Ballet Flamenco Daniel Navarro
Teatro de la Latina. July 2009
July 15-26, Wednesday, Thursday and Friday, 9:00pm
Saturday 8:00pm and 10:30pm; Sunday 7:00pm
Text: Pablo San Nicasio Ramos
Choreography: Daniel Navarro and Javier Latorre; Original music: Juan Requena; Dance: Daniel Navarro, Lorena Franco, Mara Martínez, Mercedes de Córdoba, Pedro Córdoba, Pol Vaquero. Cante: José Ángel Carmóna, Antonio Campos and Guadiana. Guitar: Juan Requena, Percussion: Lolo Pajaro; Violin: Bernardo Parrilla.
We arrived from Córdoba with an overall good impression of their Festival de Guitarra, and with some information about a young dancer from the city of the Mezquita. “Make sure not to miss Daniel Navarro, he’s the best thing to come out of Córdoba in a very long time”.
That was all it took to get me to see him. Especially knowing how we human beings are, not overly protective of our own. Daniel has been making a stir for quite some time, and not yet thirty years old, he holds some of the most important prizes in flamenco dance. He is recognized on his home turf, and let’s hope it continues.
He’s at the Latina Theater in Madrid. He and his five dancers, all from his hometown, as well as two singers, a guitarist, violin and percussion. Well, some of them are heard but not seen.
“Cálida Hondura” is his offering for the summer. A youthful overwhelming kind of flamenco with three men and three women from the new generation giving flamenco form to eleven texts from eleven Spanish writers. Eleven poets who have sung the praises of flamenco in one way or another, and whose verses are expressed in eleven short choreographies.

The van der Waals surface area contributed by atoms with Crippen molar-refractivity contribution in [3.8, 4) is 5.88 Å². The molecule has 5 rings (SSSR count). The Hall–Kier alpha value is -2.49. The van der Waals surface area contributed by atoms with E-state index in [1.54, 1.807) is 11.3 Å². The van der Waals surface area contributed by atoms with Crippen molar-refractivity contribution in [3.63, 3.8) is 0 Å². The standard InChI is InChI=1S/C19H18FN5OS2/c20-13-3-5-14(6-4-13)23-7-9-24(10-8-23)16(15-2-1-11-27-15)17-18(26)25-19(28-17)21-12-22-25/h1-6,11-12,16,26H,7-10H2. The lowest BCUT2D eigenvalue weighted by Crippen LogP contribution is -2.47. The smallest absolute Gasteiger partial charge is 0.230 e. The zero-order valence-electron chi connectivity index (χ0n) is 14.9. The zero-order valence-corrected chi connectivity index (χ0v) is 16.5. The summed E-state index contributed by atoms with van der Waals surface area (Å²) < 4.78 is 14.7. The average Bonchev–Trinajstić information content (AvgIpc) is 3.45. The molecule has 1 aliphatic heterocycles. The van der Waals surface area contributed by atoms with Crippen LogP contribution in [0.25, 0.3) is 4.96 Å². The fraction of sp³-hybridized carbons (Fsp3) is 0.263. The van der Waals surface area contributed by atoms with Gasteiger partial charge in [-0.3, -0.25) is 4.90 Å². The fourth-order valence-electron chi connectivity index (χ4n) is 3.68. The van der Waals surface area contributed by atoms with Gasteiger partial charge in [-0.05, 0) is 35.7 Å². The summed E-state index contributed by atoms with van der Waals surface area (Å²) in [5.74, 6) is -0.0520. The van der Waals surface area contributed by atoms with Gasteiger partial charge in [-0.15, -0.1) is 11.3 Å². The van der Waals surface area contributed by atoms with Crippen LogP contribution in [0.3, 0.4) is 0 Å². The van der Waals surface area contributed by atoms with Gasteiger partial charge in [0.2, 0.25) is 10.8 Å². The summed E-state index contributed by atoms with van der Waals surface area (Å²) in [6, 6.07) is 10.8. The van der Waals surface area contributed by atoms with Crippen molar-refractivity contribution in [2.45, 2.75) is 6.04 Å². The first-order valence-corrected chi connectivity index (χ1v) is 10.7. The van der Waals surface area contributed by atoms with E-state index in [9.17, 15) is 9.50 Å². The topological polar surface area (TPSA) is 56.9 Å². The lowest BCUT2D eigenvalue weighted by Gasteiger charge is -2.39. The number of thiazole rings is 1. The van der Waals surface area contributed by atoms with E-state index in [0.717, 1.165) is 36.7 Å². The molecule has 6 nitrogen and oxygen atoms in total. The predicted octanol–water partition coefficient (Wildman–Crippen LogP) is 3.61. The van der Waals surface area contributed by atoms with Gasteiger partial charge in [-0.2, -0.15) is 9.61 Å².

Flamenco in scenic sobriety, free of capricious pipe-dreams, inappropriate eccentricities or any lack of imagination. A literary scene with few concessions to easy applause. In itself, perhaps the most relevant thing of the show is the bravery of its unadorned presentation.
Seventy minutes is all it takes to interpret eleven flamenco styles with technique, continuity and integrity. The men dance like men, and the women, like women. The Cordobans were right, this Daniel and his people are worth seeing.
The show leaves no room for resting, and the continuity is only broken by the audio cuts. Violin, guitar and percussion are not visible, which gives the feeling of recorded music in the transitions from one number to another, as if someone were turning a radio off and on. This is the only negative point in an overall good backup, headed by the guitarist responsible for the music, Juan Requena, the electric violin of Bernardo Parrilla, the percussion of Lolo Pájaro and the singing of José Ángel Carmona, Antonio Campos and special guest artist, Guadiana.
Supported by an off-stage voice, a carefully dosed effect, and the running theme of the image of each scene and author, the connection with the audience is continuous. Javier Latorre, co-author of the work with Navarro, has a lot to do with it all.
The show, which is based on traditional duos, reaches its highest point in the tangos that allude to Pio Baroja, the jaleos of Pedro Córdoba and the ending bulerías. Daniel’s “family” (Lorena Franco, Mara Martínez, Mercedes de Córdoba, Pol Vaquero and the above-mentioned Pedro Córdoba) interpret the music of Vicente Amigo putting to rest the fears of doomsayers who predict a murky future for flamenco dance. All bets are on flamenco, sobriety, depth and good dancing.
It’s a lot to ask. Here it’s served on a platter, and so should it always be. Lest we forget.